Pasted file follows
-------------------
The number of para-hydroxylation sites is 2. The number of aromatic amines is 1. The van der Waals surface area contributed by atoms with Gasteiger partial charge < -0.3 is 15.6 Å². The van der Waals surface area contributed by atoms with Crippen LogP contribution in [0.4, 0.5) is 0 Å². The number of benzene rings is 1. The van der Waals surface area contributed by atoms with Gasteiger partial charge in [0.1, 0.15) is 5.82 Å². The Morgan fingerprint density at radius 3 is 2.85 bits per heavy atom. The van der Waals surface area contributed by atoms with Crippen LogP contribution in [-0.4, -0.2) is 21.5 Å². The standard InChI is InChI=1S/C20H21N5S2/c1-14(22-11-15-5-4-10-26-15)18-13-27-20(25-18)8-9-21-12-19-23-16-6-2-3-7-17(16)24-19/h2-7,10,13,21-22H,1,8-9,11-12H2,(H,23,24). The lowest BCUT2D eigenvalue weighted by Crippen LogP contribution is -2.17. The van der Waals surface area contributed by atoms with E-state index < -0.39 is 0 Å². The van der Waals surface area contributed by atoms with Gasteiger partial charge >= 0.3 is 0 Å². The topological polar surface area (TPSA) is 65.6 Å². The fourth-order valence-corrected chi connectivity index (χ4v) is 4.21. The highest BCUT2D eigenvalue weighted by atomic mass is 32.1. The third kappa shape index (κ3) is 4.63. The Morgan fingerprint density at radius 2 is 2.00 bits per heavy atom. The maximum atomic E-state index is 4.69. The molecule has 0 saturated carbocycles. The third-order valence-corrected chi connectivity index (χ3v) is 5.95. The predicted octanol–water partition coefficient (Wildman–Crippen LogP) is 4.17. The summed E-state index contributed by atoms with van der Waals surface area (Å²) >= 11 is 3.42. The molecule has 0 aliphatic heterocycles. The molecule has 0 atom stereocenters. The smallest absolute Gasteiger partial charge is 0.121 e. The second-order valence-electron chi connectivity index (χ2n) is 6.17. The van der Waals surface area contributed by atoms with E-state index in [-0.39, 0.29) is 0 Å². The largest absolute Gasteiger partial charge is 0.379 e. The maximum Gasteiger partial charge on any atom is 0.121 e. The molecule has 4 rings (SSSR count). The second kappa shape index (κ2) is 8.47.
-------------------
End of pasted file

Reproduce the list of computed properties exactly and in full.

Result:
The number of para-hydroxylation sites is 2. The number of aromatic amines is 1. The van der Waals surface area contributed by atoms with Gasteiger partial charge < -0.3 is 15.6 Å². The van der Waals surface area contributed by atoms with Crippen LogP contribution in [0.4, 0.5) is 0 Å². The number of benzene rings is 1. The van der Waals surface area contributed by atoms with Gasteiger partial charge in [0.1, 0.15) is 5.82 Å². The Morgan fingerprint density at radius 3 is 2.85 bits per heavy atom. The van der Waals surface area contributed by atoms with Crippen LogP contribution in [-0.4, -0.2) is 21.5 Å². The standard InChI is InChI=1S/C20H21N5S2/c1-14(22-11-15-5-4-10-26-15)18-13-27-20(25-18)8-9-21-12-19-23-16-6-2-3-7-17(16)24-19/h2-7,10,13,21-22H,1,8-9,11-12H2,(H,23,24). The lowest BCUT2D eigenvalue weighted by Crippen LogP contribution is -2.17. The van der Waals surface area contributed by atoms with E-state index < -0.39 is 0 Å². The van der Waals surface area contributed by atoms with Gasteiger partial charge >= 0.3 is 0 Å². The topological polar surface area (TPSA) is 65.6 Å². The fourth-order valence-corrected chi connectivity index (χ4v) is 4.21. The highest BCUT2D eigenvalue weighted by atomic mass is 32.1. The third kappa shape index (κ3) is 4.63. The Morgan fingerprint density at radius 2 is 2.00 bits per heavy atom. The maximum atomic E-state index is 4.69. The molecule has 0 saturated carbocycles. The third-order valence-corrected chi connectivity index (χ3v) is 5.95. The predicted octanol–water partition coefficient (Wildman–Crippen LogP) is 4.17. The summed E-state index contributed by atoms with van der Waals surface area (Å²) >= 11 is 3.42. The molecule has 0 aliphatic heterocycles. The molecule has 0 atom stereocenters. The smallest absolute Gasteiger partial charge is 0.121 e. The second-order valence-electron chi connectivity index (χ2n) is 6.17. The van der Waals surface area contributed by atoms with E-state index in [-0.39, 0.29) is 0 Å². The largest absolute Gasteiger partial charge is 0.379 e. The maximum Gasteiger partial charge on any atom is 0.121 e. The molecule has 4 rings (SSSR count). The second kappa shape index (κ2) is 8.47.